So, your set of wheels has failed its MOT. It happens to thousands of people every year, but it’s never easy news to accept.

There are plenty of issues which can lead to a vehicle failing its MOT, but fortunately, many of these issues can be rectified. Here are some of the most common reasons behind cars failing their MOTs.

Problems with signalling or lighting

One of the most common reasons why cars fail their MOT is because there’s an issue with the lights. It may be something as simple as a burned out bulb, which can easily be prevented. This is why it is imperative you turn on all your car’s lights and walk around the car inspecting each one before taking it into the garage.

This problem can be solved so simply, it would be so annoying to find out something preventable is the reason your MOT inspection didn’t go well.

Poor suspension

Potholes, sudden braking, sitting down in the driver’s seat too forcefully – they all impact your suspension in some degree or another. Did you know that one in every 10 MOT failures in the UK is a direct result of problems with the suspension?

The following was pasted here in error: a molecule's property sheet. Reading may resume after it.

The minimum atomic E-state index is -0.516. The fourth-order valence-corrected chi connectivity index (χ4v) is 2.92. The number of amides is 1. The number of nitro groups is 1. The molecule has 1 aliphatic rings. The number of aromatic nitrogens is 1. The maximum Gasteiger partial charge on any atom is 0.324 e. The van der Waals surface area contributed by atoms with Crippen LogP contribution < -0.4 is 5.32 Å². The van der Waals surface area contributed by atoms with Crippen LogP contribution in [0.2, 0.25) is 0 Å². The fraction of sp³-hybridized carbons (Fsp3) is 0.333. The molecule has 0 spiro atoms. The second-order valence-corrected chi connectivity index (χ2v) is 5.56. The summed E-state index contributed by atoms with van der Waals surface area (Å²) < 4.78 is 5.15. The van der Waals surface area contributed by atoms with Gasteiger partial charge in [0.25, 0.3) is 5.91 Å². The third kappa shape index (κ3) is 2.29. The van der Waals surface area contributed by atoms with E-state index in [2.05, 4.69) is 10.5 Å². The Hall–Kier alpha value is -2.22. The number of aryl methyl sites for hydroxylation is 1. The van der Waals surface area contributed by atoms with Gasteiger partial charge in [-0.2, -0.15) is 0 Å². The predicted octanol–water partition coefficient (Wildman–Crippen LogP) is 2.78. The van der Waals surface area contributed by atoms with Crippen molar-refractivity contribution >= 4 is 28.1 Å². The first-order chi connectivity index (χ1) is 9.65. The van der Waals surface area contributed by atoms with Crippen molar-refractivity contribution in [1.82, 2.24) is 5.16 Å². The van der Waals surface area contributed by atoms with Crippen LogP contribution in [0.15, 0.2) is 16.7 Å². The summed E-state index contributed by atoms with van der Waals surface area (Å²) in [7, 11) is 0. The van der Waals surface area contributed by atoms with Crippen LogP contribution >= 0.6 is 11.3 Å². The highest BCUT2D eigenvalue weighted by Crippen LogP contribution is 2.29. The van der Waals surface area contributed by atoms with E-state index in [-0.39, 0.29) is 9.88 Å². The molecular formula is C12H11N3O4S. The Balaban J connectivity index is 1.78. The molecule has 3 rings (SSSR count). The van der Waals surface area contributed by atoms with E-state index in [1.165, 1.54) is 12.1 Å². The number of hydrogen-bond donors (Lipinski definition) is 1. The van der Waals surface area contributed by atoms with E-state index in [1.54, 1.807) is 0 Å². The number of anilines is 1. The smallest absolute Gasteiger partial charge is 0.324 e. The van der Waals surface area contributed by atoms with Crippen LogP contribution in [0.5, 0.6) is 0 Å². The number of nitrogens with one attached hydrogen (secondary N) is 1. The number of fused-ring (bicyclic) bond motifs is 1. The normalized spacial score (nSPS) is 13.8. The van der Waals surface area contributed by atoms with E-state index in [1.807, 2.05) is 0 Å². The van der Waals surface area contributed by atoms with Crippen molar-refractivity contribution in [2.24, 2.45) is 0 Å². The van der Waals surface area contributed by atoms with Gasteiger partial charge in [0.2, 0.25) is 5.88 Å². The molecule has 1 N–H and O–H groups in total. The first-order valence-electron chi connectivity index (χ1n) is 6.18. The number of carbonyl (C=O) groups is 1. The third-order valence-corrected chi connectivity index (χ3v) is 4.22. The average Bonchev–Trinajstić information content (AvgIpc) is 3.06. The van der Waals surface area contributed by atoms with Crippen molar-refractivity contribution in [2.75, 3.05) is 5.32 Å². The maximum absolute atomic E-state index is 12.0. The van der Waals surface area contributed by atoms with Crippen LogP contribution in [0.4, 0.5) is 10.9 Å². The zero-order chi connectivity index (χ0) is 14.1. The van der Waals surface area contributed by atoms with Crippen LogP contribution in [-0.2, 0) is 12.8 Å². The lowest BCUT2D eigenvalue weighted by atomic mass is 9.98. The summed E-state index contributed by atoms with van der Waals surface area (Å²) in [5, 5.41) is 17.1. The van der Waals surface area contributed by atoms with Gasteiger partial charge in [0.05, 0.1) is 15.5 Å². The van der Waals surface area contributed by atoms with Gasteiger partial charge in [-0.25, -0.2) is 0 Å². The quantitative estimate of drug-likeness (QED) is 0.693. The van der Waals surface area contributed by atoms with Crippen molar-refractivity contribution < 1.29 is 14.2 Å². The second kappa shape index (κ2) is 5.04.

Keep an eye on your vehicle’s suspension, push down on each corner to see how the car reacts to it; is it too high or low in one corner? Does it sit evenly? You also need to pay attention when on bumpy roads and going around sharp corners, to see how the car handles them.

Brake issues

Despite the warning signs of faulty brakes being pretty obvious to most drivers, one in 10 cars also fail their MOT thanks to problems with their braking system. This is why it’s important to listen to your brakes when you are driving; can you hear excessive squealing or other dissonant sounds coming from the brake system? This is a sign your brake pads are running thin and need changing.

Pads can be changed before you send your car in for an MOT, so be sure to take a look at your brake pads before the mechanic does.

The condition of the tyres

Turning up to your MOT inspection with threadbare tyres is never going to bode very well with the inspectors. General wear and tear occurs in even the most careful driver’s tyres, but the likes of collecting nails, wearing tyres down due to excessively forced braking and bulges from hitting the curb are also contributors to tyre damage.

If your tyres are looking a bit ragged, make sure they are changed before the MOT inspection, as this will make it much more likely that you will pass.

This should not be construed as advice and is for informational purposes, only.